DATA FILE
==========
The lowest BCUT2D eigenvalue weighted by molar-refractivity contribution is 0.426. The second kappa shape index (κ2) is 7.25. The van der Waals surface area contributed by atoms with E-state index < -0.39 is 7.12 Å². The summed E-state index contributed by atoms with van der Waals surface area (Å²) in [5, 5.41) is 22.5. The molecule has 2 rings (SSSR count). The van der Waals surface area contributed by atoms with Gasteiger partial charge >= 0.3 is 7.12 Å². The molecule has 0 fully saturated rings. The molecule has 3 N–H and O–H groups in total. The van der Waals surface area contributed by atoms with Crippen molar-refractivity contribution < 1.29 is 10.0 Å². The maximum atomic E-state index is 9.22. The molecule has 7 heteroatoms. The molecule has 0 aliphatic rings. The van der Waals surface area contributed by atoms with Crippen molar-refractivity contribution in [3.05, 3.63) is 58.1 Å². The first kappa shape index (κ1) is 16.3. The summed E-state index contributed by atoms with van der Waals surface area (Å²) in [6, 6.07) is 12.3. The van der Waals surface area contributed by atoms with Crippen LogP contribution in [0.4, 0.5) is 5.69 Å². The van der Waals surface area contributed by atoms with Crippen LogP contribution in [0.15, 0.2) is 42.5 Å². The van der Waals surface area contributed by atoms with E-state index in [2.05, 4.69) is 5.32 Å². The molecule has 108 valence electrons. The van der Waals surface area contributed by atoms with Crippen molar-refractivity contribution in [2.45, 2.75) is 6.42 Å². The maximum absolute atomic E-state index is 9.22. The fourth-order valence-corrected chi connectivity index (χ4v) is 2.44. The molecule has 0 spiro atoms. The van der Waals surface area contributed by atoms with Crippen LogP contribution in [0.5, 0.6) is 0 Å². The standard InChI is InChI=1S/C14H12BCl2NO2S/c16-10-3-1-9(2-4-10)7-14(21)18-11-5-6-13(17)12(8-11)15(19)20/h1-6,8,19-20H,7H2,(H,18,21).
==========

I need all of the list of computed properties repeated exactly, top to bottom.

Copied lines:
The lowest BCUT2D eigenvalue weighted by molar-refractivity contribution is 0.426. The second kappa shape index (κ2) is 7.25. The van der Waals surface area contributed by atoms with E-state index < -0.39 is 7.12 Å². The summed E-state index contributed by atoms with van der Waals surface area (Å²) in [5, 5.41) is 22.5. The molecule has 2 rings (SSSR count). The van der Waals surface area contributed by atoms with Gasteiger partial charge >= 0.3 is 7.12 Å². The molecule has 0 fully saturated rings. The molecule has 3 N–H and O–H groups in total. The van der Waals surface area contributed by atoms with Crippen molar-refractivity contribution < 1.29 is 10.0 Å². The maximum atomic E-state index is 9.22. The molecule has 7 heteroatoms. The molecule has 0 aliphatic rings. The van der Waals surface area contributed by atoms with Crippen molar-refractivity contribution in [3.05, 3.63) is 58.1 Å². The first kappa shape index (κ1) is 16.3. The summed E-state index contributed by atoms with van der Waals surface area (Å²) in [6, 6.07) is 12.3. The van der Waals surface area contributed by atoms with Crippen LogP contribution in [0.4, 0.5) is 5.69 Å². The van der Waals surface area contributed by atoms with Crippen LogP contribution in [0.15, 0.2) is 42.5 Å². The van der Waals surface area contributed by atoms with E-state index in [2.05, 4.69) is 5.32 Å². The molecule has 108 valence electrons. The van der Waals surface area contributed by atoms with Crippen molar-refractivity contribution in [2.45, 2.75) is 6.42 Å². The maximum absolute atomic E-state index is 9.22. The fourth-order valence-corrected chi connectivity index (χ4v) is 2.44. The molecule has 0 spiro atoms. The van der Waals surface area contributed by atoms with Crippen LogP contribution in [0.5, 0.6) is 0 Å². The standard InChI is InChI=1S/C14H12BCl2NO2S/c16-10-3-1-9(2-4-10)7-14(21)18-11-5-6-13(17)12(8-11)15(19)20/h1-6,8,19-20H,7H2,(H,18,21).